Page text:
Reader Letter: Shameful proposals on children’s centres

PUBLISHED: 11:31 14 November 2018 | UPDATED: 11:31 14 November 2018

Families and children protesting against the closure of Children's Centres ready to march through Great Yarmouth. Picture: DENISE BRADLEY

Families and children protesting against the closure of Children's Centres ready to march through Great Yarmouth. Picture: DENISE BRADLEY


For many years, I was a governor and deputy chair of a children’s centre and nursery school in one of the most deprived wards in England — in Norwich.

I witnessed the brilliant and dedicated staff give some of society’s most vulnerable children a better chance in life. Ofsted consistently rated the work of the staff as Outstanding. Now, that opportunity is to be taken away and the children’s centre is scheduled for closure.

I watched the dedicated staff take part in child protection work for the which they received no payment, sometimes from identification of risk through to care proceeding and the safety of foster parents. I saw the resus bags on the wall, toddlers with hearing aids from mothers who drank through pregnancy.

I saw our two-year-old pilot completely full of children ‘in need’ or ‘at risk’ under the Children’s Act. And I saw at least some of those children and families thrive with the support they were given.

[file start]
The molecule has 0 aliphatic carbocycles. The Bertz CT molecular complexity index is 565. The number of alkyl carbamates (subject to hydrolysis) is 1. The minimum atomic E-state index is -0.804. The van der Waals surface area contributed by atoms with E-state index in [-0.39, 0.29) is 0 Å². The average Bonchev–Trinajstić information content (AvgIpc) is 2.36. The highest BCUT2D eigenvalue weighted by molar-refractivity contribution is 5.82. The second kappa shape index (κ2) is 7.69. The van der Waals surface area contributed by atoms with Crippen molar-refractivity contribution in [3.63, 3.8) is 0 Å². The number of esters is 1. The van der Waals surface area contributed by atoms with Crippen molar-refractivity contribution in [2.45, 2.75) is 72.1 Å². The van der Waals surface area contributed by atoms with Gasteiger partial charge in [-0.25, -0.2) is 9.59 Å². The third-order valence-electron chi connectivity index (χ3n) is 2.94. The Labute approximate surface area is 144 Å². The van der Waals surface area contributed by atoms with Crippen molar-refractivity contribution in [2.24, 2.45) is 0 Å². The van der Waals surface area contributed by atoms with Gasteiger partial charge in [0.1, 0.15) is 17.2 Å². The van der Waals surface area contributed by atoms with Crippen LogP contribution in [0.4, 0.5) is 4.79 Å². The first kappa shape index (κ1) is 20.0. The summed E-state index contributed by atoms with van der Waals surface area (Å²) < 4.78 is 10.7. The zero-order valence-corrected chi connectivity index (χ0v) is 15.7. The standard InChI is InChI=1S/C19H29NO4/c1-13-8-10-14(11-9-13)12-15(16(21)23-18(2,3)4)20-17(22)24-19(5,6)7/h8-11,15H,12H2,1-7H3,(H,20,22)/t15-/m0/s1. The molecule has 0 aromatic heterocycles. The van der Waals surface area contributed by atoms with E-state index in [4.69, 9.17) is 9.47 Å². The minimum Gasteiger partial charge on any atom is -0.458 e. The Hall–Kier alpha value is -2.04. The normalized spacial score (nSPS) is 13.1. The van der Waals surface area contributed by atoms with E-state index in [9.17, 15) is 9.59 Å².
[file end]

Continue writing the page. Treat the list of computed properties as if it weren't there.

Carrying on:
We shouldn’t kid ourselves that all that is being closed is a few playgroups or stay-and-plays. These closures target the most vulnerable children in society. Most disgusting of all, the closures are not based upon deprivation or need but rather upon geography and narrow partisan political considerations.

Yet, I remember our governors, from the right and left, religious and not, leave political and cultural differences at the door to unite to attempt to help these children — and all those of them that I have spoken to are disgusted by these proposals.

The idea that many vulnerable families will or can leave their estate to travel long distances is laughable.

How do you deliver domestic violence, mental health or child welfare discussions in a public library or church hall?

We hear so much about early intervention, yet this is the polar opposite. Utterly shameful.

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